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% This is a working example to demonstrate use of switches to maintain multiple
% versions of a single document
% Uses the IEEEtran class:
% Created 2016-10-30 by Adam Noel
% Define the switch here using "newif" and start its name with "if"
% Here, NAME_OF_SWITCH == "OneCol"
% By default, a switch is "false". Use \NAME_OF_SWITCHtrue to set to true
% Uncomment the line below to set the switch to "true"
% One column version
% Two column version
\fi % end if
\usepackage{lipsum} % Dummy text
% correct bad hyphenation here
\hyphenation{op-tical net-works semi-conduc-tor}
\title{A Sample Document with \\Multiple Versions in One \LaTeX~File}
\author{Adam Noel}
% Here's a command for a figure. We use a command
% because we want to set different options for placement and width,
% depending on whether we are compiling the 1- or 2-column version
\caption{Here's a figure. We use a command to define it, which lets us change its location in the two versions. We set its width to a fraction of the line width, so that it's size is comparable in both the single and double column versions. In single column, we place the figure where it is defined. In double column, we anchor it to the top of the page.}
This is a simple document showing how to use a switch to create multiple versions of a document with a single \LaTeX file. In this example, there is a switch \emph{OneCol} in the source file. Comment out the line ``\textbackslash OneColTrue'' to compile a double column version. Uncomment that line for single column. Throughout the source file, you will find if statements that show the differences between the two versions.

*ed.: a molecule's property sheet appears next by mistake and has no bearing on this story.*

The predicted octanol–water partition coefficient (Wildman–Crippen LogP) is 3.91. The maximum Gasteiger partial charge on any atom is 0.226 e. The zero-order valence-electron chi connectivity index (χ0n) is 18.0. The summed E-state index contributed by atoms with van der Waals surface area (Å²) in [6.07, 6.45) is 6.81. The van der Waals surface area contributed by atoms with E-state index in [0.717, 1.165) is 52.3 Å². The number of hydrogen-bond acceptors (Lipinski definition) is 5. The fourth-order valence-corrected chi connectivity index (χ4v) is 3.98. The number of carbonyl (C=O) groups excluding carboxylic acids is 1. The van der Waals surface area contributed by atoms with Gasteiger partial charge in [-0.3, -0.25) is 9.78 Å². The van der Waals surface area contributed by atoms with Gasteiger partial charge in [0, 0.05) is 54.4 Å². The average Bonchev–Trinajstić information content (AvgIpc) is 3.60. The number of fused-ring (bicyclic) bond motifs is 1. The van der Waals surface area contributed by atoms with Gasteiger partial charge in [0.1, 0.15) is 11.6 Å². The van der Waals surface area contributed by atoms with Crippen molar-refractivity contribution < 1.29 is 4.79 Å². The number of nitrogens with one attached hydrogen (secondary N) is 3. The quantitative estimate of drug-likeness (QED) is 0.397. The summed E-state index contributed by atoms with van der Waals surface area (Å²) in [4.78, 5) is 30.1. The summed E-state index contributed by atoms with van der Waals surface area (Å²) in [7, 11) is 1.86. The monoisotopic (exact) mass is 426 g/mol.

% Switch for some text. Generally not needed for formatting a document whose text doesn't change.
\textbf{This version is single column.}
\textbf{This version is double column.}
\section{A Mathematical Example}
Here's an equation that is too long to fit on one line in the double column version but will fit on one line in the single column version. The source file writes out these two versions separately, so if you need to make changes don't forget to change both!
X = A + B + C + D + E + F + G + H + I + J + K + L + M + N + O + P.
X = &\; A + B + C + D + E + F + G + H + I \nonumber \\
& + J + K + L + M + N + O + P.
Eq.~\ref{my_eqn} might give you warnings for repeated label usage, because the same label is written twice in the source file. However, only one label is used at compile-time (depending on the switch value), so there are no referencing issues.
\section{Garbage Filler Text to Make Fig.~\ref{my_fig} Anchor Somewhere Meaningful}
Skip to Section~\ref{sec_fig}.
\section{A Figure Example}
Let's say we want to place a figure. We use a command to place Fig.~\ref{my_fig} so that we can modify the figure in one location but vary the placements options in the two versions. In the double column version, we anchor the figure to the top of the page with a width equal to \textbackslash linewidth. In the single column version, we place the figure after this paragraph with a width that is 55\% of \textbackslash linewidth.
\figOne{h}{0.4} % Anchor 1-column version here
\figOne{!t}{1} % Anchor 2-column version to top of page
% that's all folks
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